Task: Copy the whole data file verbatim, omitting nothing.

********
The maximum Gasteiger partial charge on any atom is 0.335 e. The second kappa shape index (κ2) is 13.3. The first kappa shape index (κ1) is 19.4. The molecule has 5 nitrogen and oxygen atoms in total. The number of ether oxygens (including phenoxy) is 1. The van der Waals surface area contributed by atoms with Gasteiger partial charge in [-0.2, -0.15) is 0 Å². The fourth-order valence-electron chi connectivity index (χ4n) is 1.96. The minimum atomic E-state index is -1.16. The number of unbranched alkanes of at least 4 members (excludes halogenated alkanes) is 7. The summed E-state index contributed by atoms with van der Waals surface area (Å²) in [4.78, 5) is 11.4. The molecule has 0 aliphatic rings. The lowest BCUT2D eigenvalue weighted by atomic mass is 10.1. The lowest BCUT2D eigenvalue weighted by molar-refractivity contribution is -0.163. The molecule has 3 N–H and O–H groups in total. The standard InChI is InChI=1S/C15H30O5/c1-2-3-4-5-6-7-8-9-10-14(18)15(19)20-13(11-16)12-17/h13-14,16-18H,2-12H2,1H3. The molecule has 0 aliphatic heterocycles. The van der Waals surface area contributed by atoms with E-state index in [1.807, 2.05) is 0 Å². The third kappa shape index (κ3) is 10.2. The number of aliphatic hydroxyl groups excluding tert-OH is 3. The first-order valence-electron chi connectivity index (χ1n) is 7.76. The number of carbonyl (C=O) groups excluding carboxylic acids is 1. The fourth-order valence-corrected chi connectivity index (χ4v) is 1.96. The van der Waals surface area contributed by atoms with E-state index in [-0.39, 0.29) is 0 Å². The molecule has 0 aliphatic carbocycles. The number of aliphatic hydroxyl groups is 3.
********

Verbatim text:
The maximum Gasteiger partial charge on any atom is 0.335 e. The second kappa shape index (κ2) is 13.3. The first kappa shape index (κ1) is 19.4. The molecule has 5 nitrogen and oxygen atoms in total. The number of ether oxygens (including phenoxy) is 1. The van der Waals surface area contributed by atoms with Gasteiger partial charge in [-0.2, -0.15) is 0 Å². The fourth-order valence-electron chi connectivity index (χ4n) is 1.96. The minimum atomic E-state index is -1.16. The number of unbranched alkanes of at least 4 members (excludes halogenated alkanes) is 7. The summed E-state index contributed by atoms with van der Waals surface area (Å²) in [4.78, 5) is 11.4. The molecule has 0 aliphatic rings. The lowest BCUT2D eigenvalue weighted by atomic mass is 10.1. The lowest BCUT2D eigenvalue weighted by molar-refractivity contribution is -0.163. The molecule has 3 N–H and O–H groups in total. The standard InChI is InChI=1S/C15H30O5/c1-2-3-4-5-6-7-8-9-10-14(18)15(19)20-13(11-16)12-17/h13-14,16-18H,2-12H2,1H3. The molecule has 0 aliphatic heterocycles. The van der Waals surface area contributed by atoms with E-state index in [1.807, 2.05) is 0 Å². The third kappa shape index (κ3) is 10.2. The number of aliphatic hydroxyl groups excluding tert-OH is 3. The first-order valence-electron chi connectivity index (χ1n) is 7.76. The number of carbonyl (C=O) groups excluding carboxylic acids is 1. The fourth-order valence-corrected chi connectivity index (χ4v) is 1.96. The van der Waals surface area contributed by atoms with E-state index in [-0.39, 0.29) is 0 Å². The molecule has 0 aliphatic carbocycles. The number of aliphatic hydroxyl groups is 3.